Im guessing that gravity/the water pump will fill the rear coil back up once its drained and reinstalled? The temps dropped here back to in the 30s and rain for the next week so i may or may not get to taking the heater out since i cant fit this big bastard into my garage.

However im kinda glad i got slowed up by the rear heater it gave me an idea last night. Im going to pull up the floor insulation i have put down tomorrow Due to a slight design change. At first i was trying to figure out how to level the floor due to the rails left over from the seats but now im thinking why not just use them.

Take the preexisting wall that was mounted to the left when you enter the bus stairwell and combine it with a seat bottom from the opposite side of the bus. Then remount one of the original seats ( on the stairwell side ) facing towards it . Between the two seats that now face each other mount the drop down table from my old pop up. Instant dining area for 4 plus bed for 1 when you drop the table.Of course this requires some fabrication plus padding then some upholstery but hey its damn bolted to the frame via the channel.

Behind the now dinning area take three seats and remove the seat backs from them and remount them to where they where and you have a start on a bed frame. A little more fabrication using legs from other seats i can extend that frame to make it wider. ( essentially cutting and welding or bolting 2 seats together) Its kinda hard to describe but in the end a bed frame that is bolted to the stairwell side of the bus that the center support post is bolted to the channel thats welded to the frame. Above the master bed frame i can mount cabinets that allow storage or i can make it a couch by day thing and bed by night ( drop table like the dinette area )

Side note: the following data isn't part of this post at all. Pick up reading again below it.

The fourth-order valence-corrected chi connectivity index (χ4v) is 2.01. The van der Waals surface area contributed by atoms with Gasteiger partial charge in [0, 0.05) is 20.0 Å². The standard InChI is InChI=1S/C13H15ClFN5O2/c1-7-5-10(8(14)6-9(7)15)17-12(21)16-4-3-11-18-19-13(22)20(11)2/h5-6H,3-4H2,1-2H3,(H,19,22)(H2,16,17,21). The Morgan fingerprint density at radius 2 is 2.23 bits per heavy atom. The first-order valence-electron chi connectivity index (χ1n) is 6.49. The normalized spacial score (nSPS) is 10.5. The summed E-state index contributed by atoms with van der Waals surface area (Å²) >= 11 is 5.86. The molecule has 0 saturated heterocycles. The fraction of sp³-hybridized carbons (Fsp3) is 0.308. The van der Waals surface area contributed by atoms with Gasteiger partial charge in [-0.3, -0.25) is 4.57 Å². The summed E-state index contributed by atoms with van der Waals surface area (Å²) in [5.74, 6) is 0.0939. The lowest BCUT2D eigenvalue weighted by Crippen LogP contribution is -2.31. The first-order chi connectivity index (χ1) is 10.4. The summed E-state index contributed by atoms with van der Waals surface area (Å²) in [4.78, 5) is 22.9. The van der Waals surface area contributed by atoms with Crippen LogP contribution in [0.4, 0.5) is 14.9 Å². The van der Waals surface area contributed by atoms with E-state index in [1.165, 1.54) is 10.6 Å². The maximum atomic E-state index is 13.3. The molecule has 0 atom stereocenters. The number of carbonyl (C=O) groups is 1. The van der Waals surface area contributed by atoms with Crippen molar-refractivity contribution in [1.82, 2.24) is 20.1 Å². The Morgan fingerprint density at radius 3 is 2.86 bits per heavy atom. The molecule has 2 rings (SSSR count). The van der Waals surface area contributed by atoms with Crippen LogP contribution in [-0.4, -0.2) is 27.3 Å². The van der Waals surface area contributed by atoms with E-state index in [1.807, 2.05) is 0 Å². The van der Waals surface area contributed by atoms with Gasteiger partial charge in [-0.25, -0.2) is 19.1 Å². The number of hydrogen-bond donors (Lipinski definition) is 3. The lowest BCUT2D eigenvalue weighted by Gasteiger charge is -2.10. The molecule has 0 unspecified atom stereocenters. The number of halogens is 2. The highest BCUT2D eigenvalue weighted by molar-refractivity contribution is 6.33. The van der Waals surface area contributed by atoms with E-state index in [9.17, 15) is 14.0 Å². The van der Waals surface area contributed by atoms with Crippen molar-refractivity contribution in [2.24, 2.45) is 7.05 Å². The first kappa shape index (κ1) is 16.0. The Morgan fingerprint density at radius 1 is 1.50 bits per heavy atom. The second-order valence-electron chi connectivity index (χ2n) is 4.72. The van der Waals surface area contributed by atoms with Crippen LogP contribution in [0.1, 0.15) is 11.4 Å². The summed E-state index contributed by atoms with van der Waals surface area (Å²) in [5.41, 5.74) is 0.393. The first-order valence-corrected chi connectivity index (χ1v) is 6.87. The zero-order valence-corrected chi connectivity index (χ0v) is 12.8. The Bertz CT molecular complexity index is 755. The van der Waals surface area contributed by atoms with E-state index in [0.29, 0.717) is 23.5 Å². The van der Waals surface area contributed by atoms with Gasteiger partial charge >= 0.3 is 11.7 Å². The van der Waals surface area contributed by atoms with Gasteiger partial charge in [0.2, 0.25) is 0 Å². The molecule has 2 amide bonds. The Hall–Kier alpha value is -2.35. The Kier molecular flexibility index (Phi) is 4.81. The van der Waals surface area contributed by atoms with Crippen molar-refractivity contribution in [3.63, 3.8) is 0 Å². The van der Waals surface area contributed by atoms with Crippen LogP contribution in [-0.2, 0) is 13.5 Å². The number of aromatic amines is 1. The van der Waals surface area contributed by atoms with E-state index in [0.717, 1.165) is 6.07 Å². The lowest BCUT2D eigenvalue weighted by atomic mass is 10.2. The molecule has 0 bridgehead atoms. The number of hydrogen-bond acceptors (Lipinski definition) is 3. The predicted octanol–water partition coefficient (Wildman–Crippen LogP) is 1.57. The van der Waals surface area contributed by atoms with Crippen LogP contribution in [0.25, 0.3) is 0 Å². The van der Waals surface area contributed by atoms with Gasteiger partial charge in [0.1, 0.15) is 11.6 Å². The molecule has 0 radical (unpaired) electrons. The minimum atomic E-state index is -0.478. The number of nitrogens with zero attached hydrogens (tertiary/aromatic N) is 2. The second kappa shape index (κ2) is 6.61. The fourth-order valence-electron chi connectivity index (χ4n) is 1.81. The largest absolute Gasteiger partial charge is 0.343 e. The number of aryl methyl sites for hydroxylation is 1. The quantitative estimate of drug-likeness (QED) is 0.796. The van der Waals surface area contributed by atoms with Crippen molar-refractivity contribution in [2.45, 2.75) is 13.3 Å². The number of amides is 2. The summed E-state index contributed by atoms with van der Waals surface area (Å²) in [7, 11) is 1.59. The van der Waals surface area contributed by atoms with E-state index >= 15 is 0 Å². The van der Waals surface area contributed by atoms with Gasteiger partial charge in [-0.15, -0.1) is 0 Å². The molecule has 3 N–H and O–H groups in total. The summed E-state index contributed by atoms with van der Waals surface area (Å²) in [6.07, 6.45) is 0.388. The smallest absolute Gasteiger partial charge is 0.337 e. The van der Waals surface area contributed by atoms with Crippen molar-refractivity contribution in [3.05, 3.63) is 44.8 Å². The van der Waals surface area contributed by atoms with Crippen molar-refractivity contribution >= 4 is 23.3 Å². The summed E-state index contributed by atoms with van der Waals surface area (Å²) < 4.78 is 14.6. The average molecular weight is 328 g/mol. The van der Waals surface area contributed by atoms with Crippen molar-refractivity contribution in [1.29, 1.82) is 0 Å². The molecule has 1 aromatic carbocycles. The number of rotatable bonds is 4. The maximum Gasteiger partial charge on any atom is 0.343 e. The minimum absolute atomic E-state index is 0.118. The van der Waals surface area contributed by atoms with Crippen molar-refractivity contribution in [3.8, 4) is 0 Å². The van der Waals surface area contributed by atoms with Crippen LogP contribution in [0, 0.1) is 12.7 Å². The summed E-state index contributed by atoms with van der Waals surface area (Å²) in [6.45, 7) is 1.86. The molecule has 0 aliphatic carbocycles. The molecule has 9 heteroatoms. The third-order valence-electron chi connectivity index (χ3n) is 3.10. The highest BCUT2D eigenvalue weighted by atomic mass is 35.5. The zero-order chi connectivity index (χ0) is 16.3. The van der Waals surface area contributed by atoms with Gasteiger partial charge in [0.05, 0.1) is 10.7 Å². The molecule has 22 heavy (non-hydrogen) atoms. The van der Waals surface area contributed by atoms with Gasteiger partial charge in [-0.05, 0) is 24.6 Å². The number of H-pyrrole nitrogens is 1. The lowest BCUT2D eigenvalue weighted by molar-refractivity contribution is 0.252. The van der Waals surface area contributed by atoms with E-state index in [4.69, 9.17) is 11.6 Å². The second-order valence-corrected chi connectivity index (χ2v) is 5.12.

On the drivers side that leaves plenty of room for a kitchen , shower and toilet if i do it right. When putting in the floor insulation last week i kept smacking my head on the rear factory ac unit and thinking there is no way to put a shower back here. A little thinking got me going and i thought " you don't need head room on the toilet, why not put the shower before the toilet?" . Im not sure what country i was in but i seem to remember taking a shower then wiping the water off the toilet because it was a combo thing like im thinking. The shower toilet combo although available commercially will need to be a custom thing i build for my rig i build but i think will work. ( ill use the ceiling of my old pop up to fabricate, its shower stall siding )

The main thing that ill have an issue with is precision , i still plan on putting the insulation board down then a thin layer sub flooring. My issue is i plan on putting down the peel and stick laminate flooring on top of it. It looks like hardwood but is super thin and water doesnt seem to bother it . But say i need access to the rails welded to the frame to adjust dimensions during building. Pretty much this tells me i need to get it all lined out before i put the floor in .....lesson learned.

Ive attached a rough plan i did last night using paintbrush.
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File Type: png layout.png (7.3 KB, 36 views)
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Old 01-16-2017, 09:08 PM   #10
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Join Date: Aug 2016
Posts: 5
My bus also has floor and wall rails. I filled the floor rails with spray foam insulation and then cut grooves for them in the 1" polyiso I used to cover the floor.

I'm putting 2" of polyiso on the walls but leaving the rails open as conduit for my electrical. After the electrical is run I'll cover the rails with 1" polyiso.